With the top networks cracking down on loathed or loved tactics, and time called on organic reach, is this really the end for social media content marketing?
Well, that’s how it could seem if you read the latest figures and predictions - not least, those published in BuzzSumo’s recent Content Trends Report 2018.
Among the report’s many sobering findings was that social sharing has been cut in half since 2015 based on a sample of 100 million posts published in 2017.
A notable casualty is social media virality: that post of the week simply no longer has the shelf life it used to. This is a not particularly surprising side effect of the long decline of organic reach on social media.
In that regard, the coup de grace to social content marketing was supposedly administered on January 12. That was when Mark Zuckerberg announced Facebook’s latest algorithm change. In order to improve the quality of time spent on the network, Zuck & Co. are prioritizing “posts that spark conversation and meaningful interactions between people.”
And what about Cambridge Analytica, and the Facebook API change it prompted, I hear you ask? Ironically, these particular headlines are the least relevant to this discussion. If you were dependent on third-party apps of that ilk then consider your comeuppance arrived. The conventional social media management SaaS tools out there are almost entirely unaffected.
So is this really the end?
BuzzSumo doesn’t think so - as not to steal their thunder, I recommend you download their excellent report. Here’s a taste of the actions they recommend you take to beat the decline in organic reach:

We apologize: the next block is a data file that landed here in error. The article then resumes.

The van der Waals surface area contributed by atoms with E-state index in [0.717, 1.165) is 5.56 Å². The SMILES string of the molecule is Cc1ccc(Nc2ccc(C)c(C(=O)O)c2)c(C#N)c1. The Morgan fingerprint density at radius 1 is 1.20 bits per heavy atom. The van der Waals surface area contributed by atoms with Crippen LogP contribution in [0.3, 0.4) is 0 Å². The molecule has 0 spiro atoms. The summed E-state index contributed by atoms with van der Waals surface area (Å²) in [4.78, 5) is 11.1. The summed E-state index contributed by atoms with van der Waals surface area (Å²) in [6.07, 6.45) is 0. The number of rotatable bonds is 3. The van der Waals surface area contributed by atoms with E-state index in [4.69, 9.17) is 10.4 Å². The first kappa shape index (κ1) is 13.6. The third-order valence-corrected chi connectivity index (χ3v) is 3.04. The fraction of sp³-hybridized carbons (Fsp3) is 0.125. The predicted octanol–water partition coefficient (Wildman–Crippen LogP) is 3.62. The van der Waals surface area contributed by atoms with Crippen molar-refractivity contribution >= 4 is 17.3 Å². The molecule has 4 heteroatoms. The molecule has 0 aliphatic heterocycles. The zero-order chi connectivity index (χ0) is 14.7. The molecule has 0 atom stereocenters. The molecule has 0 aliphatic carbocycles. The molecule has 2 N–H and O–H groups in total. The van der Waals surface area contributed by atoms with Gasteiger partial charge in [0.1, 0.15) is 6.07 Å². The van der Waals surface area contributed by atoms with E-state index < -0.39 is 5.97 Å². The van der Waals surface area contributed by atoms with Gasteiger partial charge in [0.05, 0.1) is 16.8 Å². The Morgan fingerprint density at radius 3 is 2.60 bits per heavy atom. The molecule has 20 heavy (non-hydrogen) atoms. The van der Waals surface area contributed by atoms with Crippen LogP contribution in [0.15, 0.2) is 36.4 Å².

- Be clear on objectives for content and social media marketing
- Find subtopics and own them before others do
- Encourage user-generated content
In additions to those steps, here are a few organic reach trends touched on by BuzzSumo and others recently- and how to adapt to them.
Drop the clickbait
A month before it’s headline-grabbing algorithm change, Facebook posted an announcement called “Fighting Engagement Bait”. Essentially, they announced that they would lower the News Feed rank of posts deemed to manipulate users into engaging with them.
Facebook defines engagement bait as “spammy posts on Facebook that goad [users] into interacting with likes, shares, comments, and other actions.”
They offered this example of a page prompt: “LIKE this if you’re an Aries!”, “tag a friend who…” or “like for X, love for X, etc.”
This followed their previous May 2017 crackdown on clickbait, in the aftermath of which Buzzsumo noted a steep decline in the shares of clickbait articles (down to an average of 200,000 from an average of 1,000,000 plus in some cases).
Facebook came down hard on clickbait last year
And, wait...fewer listicles?!
There are x reasons why content writers like me hate the sound of that.
And I stubbornly claim some scepticism based on my own experience. People love order, which is why even numbered email subject lines cast a special kind of voodoo. It actually took quite some effort for me not to slap a number on this article.
Nevertheless, BuzzSumo’s report details the decline of BuzzFeed’s trademark listicles on both Facebook and Twitter: From 2013 to 2015, BuzzFeed listicles could amass more than two million shares. In the latter half of 2017, only one gained more than 500,000.
So what now?
It won’t be much consolation to hear that we simply need to be both better and smarter with our content.
But that has been a demonstrable fact of life for some time now.